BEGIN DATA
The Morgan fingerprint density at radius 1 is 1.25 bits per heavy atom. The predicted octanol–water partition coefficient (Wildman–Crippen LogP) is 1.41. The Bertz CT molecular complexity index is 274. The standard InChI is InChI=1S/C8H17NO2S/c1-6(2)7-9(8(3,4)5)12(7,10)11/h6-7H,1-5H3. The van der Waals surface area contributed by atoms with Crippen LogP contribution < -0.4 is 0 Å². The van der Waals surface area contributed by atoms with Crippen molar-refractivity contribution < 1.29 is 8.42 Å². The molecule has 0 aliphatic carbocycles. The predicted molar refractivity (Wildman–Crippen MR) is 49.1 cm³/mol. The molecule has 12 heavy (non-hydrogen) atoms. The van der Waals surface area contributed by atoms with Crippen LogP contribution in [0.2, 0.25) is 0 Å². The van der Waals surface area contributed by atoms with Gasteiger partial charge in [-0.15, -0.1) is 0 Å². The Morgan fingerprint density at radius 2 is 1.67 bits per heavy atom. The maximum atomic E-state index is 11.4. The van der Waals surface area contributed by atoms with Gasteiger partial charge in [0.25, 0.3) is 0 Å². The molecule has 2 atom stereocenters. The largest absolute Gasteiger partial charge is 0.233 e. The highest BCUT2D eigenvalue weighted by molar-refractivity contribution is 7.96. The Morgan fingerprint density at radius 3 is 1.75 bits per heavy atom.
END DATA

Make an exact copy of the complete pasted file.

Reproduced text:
The Morgan fingerprint density at radius 1 is 1.25 bits per heavy atom. The predicted octanol–water partition coefficient (Wildman–Crippen LogP) is 1.41. The Bertz CT molecular complexity index is 274. The standard InChI is InChI=1S/C8H17NO2S/c1-6(2)7-9(8(3,4)5)12(7,10)11/h6-7H,1-5H3. The van der Waals surface area contributed by atoms with Crippen LogP contribution < -0.4 is 0 Å². The van der Waals surface area contributed by atoms with Crippen molar-refractivity contribution < 1.29 is 8.42 Å². The molecule has 0 aliphatic carbocycles. The predicted molar refractivity (Wildman–Crippen MR) is 49.1 cm³/mol. The molecule has 12 heavy (non-hydrogen) atoms. The van der Waals surface area contributed by atoms with Crippen LogP contribution in [0.2, 0.25) is 0 Å². The van der Waals surface area contributed by atoms with Gasteiger partial charge in [-0.15, -0.1) is 0 Å². The Morgan fingerprint density at radius 2 is 1.67 bits per heavy atom. The maximum atomic E-state index is 11.4. The van der Waals surface area contributed by atoms with Gasteiger partial charge in [0.25, 0.3) is 0 Å². The molecule has 2 atom stereocenters. The largest absolute Gasteiger partial charge is 0.233 e. The highest BCUT2D eigenvalue weighted by molar-refractivity contribution is 7.96. The Morgan fingerprint density at radius 3 is 1.75 bits per heavy atom.